Minnesota’s 2FG% Dooms Them at Nebraska

Minnesota’s 2FG% Dooms Them at Nebraska

Free throws (9/19 for 47.4%) get the attention from many, but they weren’t the primary issue in Minnesota’s loss at Nebraska.

Although the Gophers could have used some more made free throws in the 52-49, there were more important factors to them losing.

The biggest one factor was 2-point field goal shooting. Their mark of 25.0% (8/32) was the program’s worst performance going back at least five years. Had Minnesota made slightly less than the D-I average of their 2-point attempts (D-I average is approximately 47.5%; Minnesota averages better than 50.5% on the season), they would have scored an additional 14 points.

Free throw percentage is nearly irrelevant to a team winning or losing a basketball game.

At Nebraska, the Gophers were only 9/19 from the charity stripe, but they had three and-1’s and four chances thanks to Nebraska technical fouls. The team’s free throw points compared to possessions used were actually quite strong.

Minnesota’s awful 0.74 points per possession would have been even worse had it not been for their performance at the line. It’s not a good sign when a 9/19 outing from the line helped your offense, but in this game it’s factual.

Had the Gophers made the D-I average at the line they would have scored an additional 4 points. Those points would have been nice to have, but they could have come from a number of places.

In addition to the record-setting 2FG% performance, Minnesota’s turnover rate of 24.2% was unusually high. Had they only turned the ball over at the D-I average and scored at the D-I average on those possessions (1.01 ppp), you could add another 3+ points to their total.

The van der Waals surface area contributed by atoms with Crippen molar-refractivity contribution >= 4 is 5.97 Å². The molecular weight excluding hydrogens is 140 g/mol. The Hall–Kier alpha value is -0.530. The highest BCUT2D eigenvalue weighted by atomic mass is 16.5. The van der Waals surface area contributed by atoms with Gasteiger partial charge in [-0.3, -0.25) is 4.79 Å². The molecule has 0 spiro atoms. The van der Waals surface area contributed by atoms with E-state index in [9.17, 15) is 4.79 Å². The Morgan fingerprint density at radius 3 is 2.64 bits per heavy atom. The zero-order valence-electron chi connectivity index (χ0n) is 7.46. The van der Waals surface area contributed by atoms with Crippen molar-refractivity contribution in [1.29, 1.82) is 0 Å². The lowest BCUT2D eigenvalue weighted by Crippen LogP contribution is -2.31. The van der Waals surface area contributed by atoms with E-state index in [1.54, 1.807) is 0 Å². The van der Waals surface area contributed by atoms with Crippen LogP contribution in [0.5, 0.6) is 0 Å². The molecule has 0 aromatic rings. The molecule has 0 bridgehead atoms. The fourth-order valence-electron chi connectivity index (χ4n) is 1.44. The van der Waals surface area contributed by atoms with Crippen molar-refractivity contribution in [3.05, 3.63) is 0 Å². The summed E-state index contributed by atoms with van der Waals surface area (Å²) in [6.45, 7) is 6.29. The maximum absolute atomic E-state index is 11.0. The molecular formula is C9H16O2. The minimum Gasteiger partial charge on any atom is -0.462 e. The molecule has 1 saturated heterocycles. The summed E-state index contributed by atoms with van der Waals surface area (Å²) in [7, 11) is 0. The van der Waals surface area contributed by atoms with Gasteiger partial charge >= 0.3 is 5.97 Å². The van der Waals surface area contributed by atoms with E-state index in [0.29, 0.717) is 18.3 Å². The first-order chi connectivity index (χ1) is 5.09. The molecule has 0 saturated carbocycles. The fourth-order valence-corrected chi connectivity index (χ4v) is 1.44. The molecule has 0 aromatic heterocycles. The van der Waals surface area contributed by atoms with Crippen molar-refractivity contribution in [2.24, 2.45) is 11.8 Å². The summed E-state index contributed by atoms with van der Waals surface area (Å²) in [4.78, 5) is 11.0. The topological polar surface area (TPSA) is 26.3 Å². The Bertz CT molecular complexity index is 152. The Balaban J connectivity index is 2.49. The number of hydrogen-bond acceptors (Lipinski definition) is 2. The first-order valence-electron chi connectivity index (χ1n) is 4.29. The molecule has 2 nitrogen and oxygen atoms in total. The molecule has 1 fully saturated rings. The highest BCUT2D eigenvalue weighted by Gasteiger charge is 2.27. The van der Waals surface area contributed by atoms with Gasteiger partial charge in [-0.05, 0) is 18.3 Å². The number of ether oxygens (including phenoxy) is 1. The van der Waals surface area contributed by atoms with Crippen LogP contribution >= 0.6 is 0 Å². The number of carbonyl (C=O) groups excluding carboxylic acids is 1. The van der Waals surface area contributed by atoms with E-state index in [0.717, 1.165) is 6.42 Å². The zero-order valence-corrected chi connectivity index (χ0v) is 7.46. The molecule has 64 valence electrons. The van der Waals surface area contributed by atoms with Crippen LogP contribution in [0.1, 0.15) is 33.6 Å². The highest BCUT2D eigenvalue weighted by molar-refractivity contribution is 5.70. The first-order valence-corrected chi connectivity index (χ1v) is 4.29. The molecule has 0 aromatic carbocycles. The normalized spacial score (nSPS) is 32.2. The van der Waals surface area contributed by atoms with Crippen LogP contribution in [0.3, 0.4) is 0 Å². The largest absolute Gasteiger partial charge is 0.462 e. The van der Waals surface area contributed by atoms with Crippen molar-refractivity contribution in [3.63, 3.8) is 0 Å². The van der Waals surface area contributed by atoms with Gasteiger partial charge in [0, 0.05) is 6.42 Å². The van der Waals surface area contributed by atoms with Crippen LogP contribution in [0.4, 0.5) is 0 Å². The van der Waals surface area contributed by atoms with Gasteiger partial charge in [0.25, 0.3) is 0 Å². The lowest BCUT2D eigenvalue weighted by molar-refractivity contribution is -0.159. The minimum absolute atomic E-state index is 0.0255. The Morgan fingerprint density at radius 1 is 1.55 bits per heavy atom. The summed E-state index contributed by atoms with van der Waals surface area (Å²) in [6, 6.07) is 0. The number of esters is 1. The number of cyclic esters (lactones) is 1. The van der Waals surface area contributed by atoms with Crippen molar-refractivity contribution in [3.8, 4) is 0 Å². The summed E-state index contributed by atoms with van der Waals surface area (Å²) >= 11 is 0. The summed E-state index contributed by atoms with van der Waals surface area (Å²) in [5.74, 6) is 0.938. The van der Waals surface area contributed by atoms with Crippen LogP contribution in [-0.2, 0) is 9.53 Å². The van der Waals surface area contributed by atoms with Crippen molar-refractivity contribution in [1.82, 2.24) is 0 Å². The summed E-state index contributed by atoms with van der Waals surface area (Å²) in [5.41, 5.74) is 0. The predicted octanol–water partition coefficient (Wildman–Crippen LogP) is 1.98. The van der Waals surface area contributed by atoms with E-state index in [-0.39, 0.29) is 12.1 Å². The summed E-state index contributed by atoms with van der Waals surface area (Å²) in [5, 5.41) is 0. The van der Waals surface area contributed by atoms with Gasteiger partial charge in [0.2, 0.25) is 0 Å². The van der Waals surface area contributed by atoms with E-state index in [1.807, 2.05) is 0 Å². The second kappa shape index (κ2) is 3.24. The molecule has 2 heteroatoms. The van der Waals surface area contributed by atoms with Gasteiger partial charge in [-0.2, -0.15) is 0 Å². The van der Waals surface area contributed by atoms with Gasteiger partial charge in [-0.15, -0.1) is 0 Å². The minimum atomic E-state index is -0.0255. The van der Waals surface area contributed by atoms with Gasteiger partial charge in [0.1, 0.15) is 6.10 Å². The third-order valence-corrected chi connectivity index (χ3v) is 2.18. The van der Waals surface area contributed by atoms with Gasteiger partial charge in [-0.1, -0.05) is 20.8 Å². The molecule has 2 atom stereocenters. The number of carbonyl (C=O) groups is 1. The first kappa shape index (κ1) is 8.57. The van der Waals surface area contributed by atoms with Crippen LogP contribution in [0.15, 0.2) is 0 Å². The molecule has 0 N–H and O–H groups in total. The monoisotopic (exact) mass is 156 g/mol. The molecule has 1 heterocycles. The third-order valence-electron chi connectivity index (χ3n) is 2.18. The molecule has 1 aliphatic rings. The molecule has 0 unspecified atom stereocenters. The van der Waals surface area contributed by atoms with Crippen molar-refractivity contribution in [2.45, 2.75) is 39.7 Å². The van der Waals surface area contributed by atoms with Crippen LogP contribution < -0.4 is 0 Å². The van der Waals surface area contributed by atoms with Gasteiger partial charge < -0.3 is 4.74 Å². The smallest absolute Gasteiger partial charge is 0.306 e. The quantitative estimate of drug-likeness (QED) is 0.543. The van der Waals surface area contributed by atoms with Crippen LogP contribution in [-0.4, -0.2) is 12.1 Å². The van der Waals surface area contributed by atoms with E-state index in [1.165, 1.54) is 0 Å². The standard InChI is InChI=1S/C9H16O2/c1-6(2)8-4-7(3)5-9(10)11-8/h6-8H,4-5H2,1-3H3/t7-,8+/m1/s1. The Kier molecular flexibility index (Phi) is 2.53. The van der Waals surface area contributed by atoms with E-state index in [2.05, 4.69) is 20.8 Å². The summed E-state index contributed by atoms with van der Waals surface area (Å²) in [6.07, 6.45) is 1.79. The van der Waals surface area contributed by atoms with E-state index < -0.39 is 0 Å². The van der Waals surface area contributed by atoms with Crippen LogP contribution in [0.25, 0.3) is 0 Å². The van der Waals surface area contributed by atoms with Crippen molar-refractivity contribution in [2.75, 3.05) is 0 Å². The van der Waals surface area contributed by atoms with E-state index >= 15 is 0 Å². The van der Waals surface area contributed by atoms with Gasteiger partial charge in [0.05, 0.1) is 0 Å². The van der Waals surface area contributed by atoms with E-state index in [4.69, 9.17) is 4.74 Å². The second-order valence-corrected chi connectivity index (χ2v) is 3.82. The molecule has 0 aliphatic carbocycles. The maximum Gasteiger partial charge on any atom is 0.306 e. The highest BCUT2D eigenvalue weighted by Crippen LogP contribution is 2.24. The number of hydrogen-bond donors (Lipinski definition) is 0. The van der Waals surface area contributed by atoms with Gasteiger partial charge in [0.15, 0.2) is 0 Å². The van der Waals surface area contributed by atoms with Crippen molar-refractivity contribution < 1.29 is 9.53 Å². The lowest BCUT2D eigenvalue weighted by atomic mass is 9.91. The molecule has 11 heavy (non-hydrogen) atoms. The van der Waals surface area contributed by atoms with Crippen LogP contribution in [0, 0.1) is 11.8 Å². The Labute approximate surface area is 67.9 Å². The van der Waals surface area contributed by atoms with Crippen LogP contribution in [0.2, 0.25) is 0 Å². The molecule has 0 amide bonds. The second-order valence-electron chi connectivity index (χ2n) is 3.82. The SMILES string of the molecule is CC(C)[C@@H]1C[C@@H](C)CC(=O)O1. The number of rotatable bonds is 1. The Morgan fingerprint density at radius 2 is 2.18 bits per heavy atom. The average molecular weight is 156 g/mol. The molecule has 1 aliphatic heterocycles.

Meanwhile on defense the Gophers defense allowed Nebraska to make 13 of 23 or 56.5% of their 2-point attempts. This was the sixth consecutive game the Minnesota defense has allowed the opponent to shoot at least 50% 2FG%. Elliott Eliason would have helped to reduce the 56.5%, but he played only 3 minutes.

What’s the point of this rambling? It’s a reminder that this team needs to worry about what matters and what they can control the most. It’s also a reminder that no matter how many people try to say otherwise, free throw shooting should be nowhere near the top of the conversation.

By the way, tomorrow when Minnesota hosts Illinois it’ll be a match up between the Big Ten’s worst and best FT% teams in conference play this season.

Minnesota is ranked #14 in the Big at 61.7%. Illinois is #1 and has shot 83.3% from the line in conference games.

The Gopher offense (100.4 ppp), however, has been more efficient than Illinois (98.1 ppp). Indeed, if you’re worried about your offense there are far more important things to look at than free throw percentage.

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